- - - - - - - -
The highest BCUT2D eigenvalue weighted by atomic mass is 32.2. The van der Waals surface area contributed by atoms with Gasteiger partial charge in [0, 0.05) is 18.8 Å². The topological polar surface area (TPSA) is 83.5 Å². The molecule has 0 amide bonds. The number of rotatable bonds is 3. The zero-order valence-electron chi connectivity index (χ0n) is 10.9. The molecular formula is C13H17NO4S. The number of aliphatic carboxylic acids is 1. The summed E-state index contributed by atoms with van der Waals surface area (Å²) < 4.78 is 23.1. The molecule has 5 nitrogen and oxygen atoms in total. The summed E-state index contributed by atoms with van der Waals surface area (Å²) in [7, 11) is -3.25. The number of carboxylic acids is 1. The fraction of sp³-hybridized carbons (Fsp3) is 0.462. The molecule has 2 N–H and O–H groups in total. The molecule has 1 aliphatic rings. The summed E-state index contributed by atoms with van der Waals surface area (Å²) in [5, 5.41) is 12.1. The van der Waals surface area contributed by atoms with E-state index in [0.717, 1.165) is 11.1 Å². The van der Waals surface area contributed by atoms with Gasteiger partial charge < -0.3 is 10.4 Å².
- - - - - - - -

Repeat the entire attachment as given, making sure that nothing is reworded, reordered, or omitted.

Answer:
The highest BCUT2D eigenvalue weighted by atomic mass is 32.2. The van der Waals surface area contributed by atoms with Gasteiger partial charge in [0, 0.05) is 18.8 Å². The topological polar surface area (TPSA) is 83.5 Å². The molecule has 0 amide bonds. The number of rotatable bonds is 3. The zero-order valence-electron chi connectivity index (χ0n) is 10.9. The molecular formula is C13H17NO4S. The number of aliphatic carboxylic acids is 1. The summed E-state index contributed by atoms with van der Waals surface area (Å²) < 4.78 is 23.1. The molecule has 5 nitrogen and oxygen atoms in total. The summed E-state index contributed by atoms with van der Waals surface area (Å²) in [7, 11) is -3.25. The number of carboxylic acids is 1. The fraction of sp³-hybridized carbons (Fsp3) is 0.462. The molecule has 2 N–H and O–H groups in total. The molecule has 1 aliphatic rings. The summed E-state index contributed by atoms with van der Waals surface area (Å²) in [5, 5.41) is 12.1. The van der Waals surface area contributed by atoms with E-state index in [0.717, 1.165) is 11.1 Å². The van der Waals surface area contributed by atoms with Gasteiger partial charge < -0.3 is 10.4 Å².